AVAILABLE FOR PRE-ORDER FROM KRONOS RECORDS.
Finnish film maker Markku Polonen has created a stunning looking movie in the form of OMA MAA (HOMELAND). The story focuses upon Finland from the end of the second world war in 1945 through to 1952 which was the year of the Helsinki Olympics and concentrates on the two central characters, Anni played by Oona Airola and Veikko portrayed by Konsta Laasko who against the backdrop of difficult and testing times fall in love, their relationship is tested when Veikko who was wounded during the war becomes ill. Finland had fought long and hard in the second world war firstly against Russia and then against the Third Reich. This period directly after the war years was a difficult time in Finland as they had to re-settle over 450.000 evacuees and also care for war invalids from Karelia. The country also had the task of building 100,000 new homes. OMA MAA is a touching and dramatic tale which is superbly crafted and directed, the movie having a high level of production standards in all areas. The musical score is the work of composer Pessi Lovanto who has created a romantically laced soundtrack that is delicate, sweeping and lush. The composer is one of the most prominent and sought after in his home country of Finland but is most certainly expanding his work internationally. The composer has written the scores for fifteen motion pictures and his approach to writing film music is a fusion of both vintage styles and more contemporary colours and methods. He also has a musical identity outside of the world of film music as Lovanto acts as a conductor and is a talented and innovative arranger. One of his most successful non-film music projects was with the Helsinki Philharmonic with CLASSICAL TRANCELATIONS, where the orchestra performed club classics. He has also been responsible for writing a number of chart topping songs for Korean and Japanese artists such as ARASHI and THE AFTERSCHOOL.
THE COMPOSER ON THE SCORE.
Interview with John Mansell.
Can I begin by asking you how you became involved on Oma Maa?
“I have made music for three films before for the production company Solar Films, the biggest one in Finland. Their producer Rimbo Salomaa, with whom we had worked on a previous film ”Unexpected Journey”, wanted to bring me in to this project as he though my style would work well with this world. So I had the luxury of getting a direct call from the producer.”
The score is very melodic and lush in places but also contains some nice jazz sounding cues, what size orchestra did you use for the recording?
“We used a professional Finnish orchestra called Tapiola Sinfonietta which is about 45 players. I did the jazz cues separately and had drums, bass, guitar and piano pre-recorded elsewhere. This style of jazz, called foxtrot in it’s time, was rather popular in Finland at the time when the story takes place. I also had one folk-style violin to do some solo lines on top of the orchestra to give a slight folk-music vibe in places.”
At what stage of the production did you become involved, and was the director specific as to what style of music you should compose and how much time did you have to complete the score?
“They had shot the summer scenes in July-August of 2017 and were to shoot the winter scenes in March 2018. I was brought in in November 2017 and started discussing initial ideas with the director. He had some preferences and reference tracks he liked and I began to make some demos of the main themes based on that. He likes the oboe a lot so I put that in quite a bit. Also he made it clear that its a melodrama and that I should not shy away from being lush in the right places. It always takes some time to come up with a core idea you believe is strong enough to carry many repetitions but once that is done, it gets a lot easier and the score begins to write itself. I got a cut of the film (minus the winter scenes) in early January 2018 and wrote all those cues in January and February. Then after the winter shooting they edited those scenes in and I wrote some new music for the inserted scenes. So actually we had plenty of time considering how quickly film scores have to be done sometimes.”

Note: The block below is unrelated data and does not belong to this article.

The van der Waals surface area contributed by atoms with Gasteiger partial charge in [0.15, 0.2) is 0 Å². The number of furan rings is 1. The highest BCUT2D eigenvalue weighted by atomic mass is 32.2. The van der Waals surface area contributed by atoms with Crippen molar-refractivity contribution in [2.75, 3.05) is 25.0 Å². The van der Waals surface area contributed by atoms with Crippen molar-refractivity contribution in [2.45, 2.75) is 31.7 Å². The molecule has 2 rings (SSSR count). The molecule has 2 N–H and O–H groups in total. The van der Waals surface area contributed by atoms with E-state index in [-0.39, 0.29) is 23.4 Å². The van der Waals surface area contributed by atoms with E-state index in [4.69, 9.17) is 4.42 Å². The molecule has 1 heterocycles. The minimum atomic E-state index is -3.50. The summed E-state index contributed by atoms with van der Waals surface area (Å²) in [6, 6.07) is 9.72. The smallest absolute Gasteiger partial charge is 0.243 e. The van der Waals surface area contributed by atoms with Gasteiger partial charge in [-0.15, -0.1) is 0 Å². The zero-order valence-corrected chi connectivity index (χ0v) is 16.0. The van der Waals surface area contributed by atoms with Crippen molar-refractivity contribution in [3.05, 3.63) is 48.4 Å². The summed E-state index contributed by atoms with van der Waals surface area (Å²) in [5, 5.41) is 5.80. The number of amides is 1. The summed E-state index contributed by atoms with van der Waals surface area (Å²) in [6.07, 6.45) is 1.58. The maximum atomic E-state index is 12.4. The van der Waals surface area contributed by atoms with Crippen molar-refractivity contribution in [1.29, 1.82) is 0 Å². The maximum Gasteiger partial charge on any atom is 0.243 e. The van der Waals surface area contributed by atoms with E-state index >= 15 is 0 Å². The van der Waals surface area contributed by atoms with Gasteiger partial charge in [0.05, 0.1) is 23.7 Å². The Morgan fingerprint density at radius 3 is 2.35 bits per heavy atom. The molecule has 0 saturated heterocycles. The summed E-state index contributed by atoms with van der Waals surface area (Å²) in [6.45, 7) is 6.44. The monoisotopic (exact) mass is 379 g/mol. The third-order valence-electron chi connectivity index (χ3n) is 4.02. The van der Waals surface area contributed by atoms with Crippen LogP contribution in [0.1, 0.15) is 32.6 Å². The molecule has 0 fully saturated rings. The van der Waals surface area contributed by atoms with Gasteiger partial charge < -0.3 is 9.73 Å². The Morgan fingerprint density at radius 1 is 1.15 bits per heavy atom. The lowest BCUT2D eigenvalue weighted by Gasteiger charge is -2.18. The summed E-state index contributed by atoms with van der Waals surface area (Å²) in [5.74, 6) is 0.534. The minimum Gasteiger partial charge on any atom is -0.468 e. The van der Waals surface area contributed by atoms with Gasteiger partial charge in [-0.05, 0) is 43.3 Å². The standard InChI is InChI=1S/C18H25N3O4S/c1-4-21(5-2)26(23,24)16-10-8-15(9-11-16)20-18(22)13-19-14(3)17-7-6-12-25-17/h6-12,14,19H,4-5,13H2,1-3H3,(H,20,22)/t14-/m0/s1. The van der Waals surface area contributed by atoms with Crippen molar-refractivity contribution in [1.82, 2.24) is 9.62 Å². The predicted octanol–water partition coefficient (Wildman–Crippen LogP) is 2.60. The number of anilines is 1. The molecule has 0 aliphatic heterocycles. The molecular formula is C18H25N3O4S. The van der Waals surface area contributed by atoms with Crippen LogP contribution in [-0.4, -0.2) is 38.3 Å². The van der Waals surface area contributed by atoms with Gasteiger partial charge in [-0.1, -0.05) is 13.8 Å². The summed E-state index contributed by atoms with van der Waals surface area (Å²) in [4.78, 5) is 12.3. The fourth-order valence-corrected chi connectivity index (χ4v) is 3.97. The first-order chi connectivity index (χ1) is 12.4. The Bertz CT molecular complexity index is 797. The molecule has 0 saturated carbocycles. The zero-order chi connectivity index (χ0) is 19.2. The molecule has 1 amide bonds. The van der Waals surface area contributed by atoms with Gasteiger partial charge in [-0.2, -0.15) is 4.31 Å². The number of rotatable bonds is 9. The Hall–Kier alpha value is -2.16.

How much music did you write for the movie and is the entire score on this Compact disc or is it a selection of cues that are representive of the music in the movie and did you have any part in assembling what cues were to be used on the release?
“The CD has all the music I wrote for the film. Being an European indie film there is not that much music compared to a fantasy or animation but if you see the film I think you’ll agree that it’s a good idea since the music really has some meaning and impact when it comes in after a period of no music.”
Was the movie temp tracked at all and do you find the use of this tool by film makers helpful or distracting?
”I had made demos in the early phase and they used those for the edit. I was really happy that they didn’t use much temp music as it often presents a real problem for the composer. ”Temp track love” is a major challenge to the composer and the sooner we can get rid of the temp track the better. I usually try to avoid this by writing demos beforehand which they can use in the edit or submit some of my own music from previous films for that purpose as it’s much easier for me to replace my own music than John Williams’ music.”
You conducted the score, do you normaly conduct all your own film music and also do you carry out the orchestration?
”I conduct my own scores whenever possible. Sometimes when done abroad it’s not practical if the players don’t speak English so then it’s better if a local conductor does it. I had an assistant in this project who cleaned up my midi files from my Cubase sessions I had used to make demos for the director but then I orchestrated the cues myself after that. Orchestration is something I really enjoy and consider a bit of a speciality so I like to do that myself if time permits.